In the tradition of popular American author Charles Curtis Easton, Julian Comstock has a villain, women in distress, songs, even a giraffe. But though it contains all the elements of a successful 22nd-century adventure story, at almost 700 pages excitement is sparse, and the characters too thin (and their fates too assured) to be thoroughly engaging.
Set in the 2170s after the collapse of our current digital and diesel infrastructure, the world is in the early stages of a new industrial revolution. Guns abound, but trains are still uncommon in the west, and radio hasn’t been rediscovered yet. Artifacts from before the False Tribulation are confiscated or banned by the Dominion, a religious organization that works in tandem with the United States government to prepare for the arrival of heaven on Earth. There’s no mention of slavery, but indentured servitude is rampant, with fathers passing on their debts to their sons while aristocrats like the Comstock family remain in power for generations.
It’s a fascinating but somewhat empty vision. As told by Adam Hazzard, an author and personal friend of Julian Comstock (himself son of President Deklan the Conqueror), it’s assumed the reader is intimately familiar with the events that led up to this future. Equally frustrating, the book also supposes the reader knows the territories at stake in America’s ongoing war with the Dutch. There are some geographical hints, but it’s difficult to become invested in a pissing match over unspecified regions of Labrador. It’s understandable given the Dominion’s influence that Adam wouldn’t know the true history of the so-called Secular Ancients, but a map of America’s disputed boundaries would have been appreciated.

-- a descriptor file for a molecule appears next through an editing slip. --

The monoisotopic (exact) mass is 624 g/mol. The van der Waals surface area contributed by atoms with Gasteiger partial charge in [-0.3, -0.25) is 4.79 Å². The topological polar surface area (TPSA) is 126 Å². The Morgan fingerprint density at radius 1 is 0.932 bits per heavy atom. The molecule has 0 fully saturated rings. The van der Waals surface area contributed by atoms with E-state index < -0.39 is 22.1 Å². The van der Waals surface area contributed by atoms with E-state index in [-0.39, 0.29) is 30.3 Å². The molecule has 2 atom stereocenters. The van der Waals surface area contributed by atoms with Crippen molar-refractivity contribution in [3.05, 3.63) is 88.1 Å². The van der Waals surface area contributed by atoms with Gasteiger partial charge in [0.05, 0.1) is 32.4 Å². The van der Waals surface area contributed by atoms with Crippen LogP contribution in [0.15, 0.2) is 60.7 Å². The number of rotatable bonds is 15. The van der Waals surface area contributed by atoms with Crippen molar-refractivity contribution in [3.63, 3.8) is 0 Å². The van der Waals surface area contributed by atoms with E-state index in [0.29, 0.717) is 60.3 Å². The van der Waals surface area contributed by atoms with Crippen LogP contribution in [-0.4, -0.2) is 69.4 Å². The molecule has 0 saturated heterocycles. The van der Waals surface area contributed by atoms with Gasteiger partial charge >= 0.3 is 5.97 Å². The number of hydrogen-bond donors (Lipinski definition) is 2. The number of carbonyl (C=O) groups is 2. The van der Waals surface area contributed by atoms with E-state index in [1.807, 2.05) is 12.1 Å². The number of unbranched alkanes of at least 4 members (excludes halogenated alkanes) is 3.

Adam chronicles Julian’s rise in popularity through these conflicts, his installment as President, and his inevitable fall. With the Dominion in power, it’s clear from the early chapters that if Julian’s imperious personality won’t be death of him, than his sexuality will. In the end, his decision to force what many consider heresies on the American public causes his ouster. It’s a bit much to accept, especially since Julian had previously been so calculating, to believe he would ignore his presidential duties to focus on making a movie about the life of Charles Darwin and place his lover in the title role. But then again, he also conceded to making it a musical and adding pirates.
If only the book had more of those moments than military campaigns. There’s a lot of charm in this narrative. Robert Charles Wilson adopts a portentous, archaic writing style for Adam’s voice that’s a pleasure to read. But the hand-wringing plot pales in comparison to the unfulfilled promise of the world’s scope, the wry humor of Adam’s own experiences as a writer, and his friendship with an illiterate soldier. If Wilson ever returns to this world to flesh it out, I hope he takes Adam’s own self-doubt to heart and adds an octopus to the story for good measure.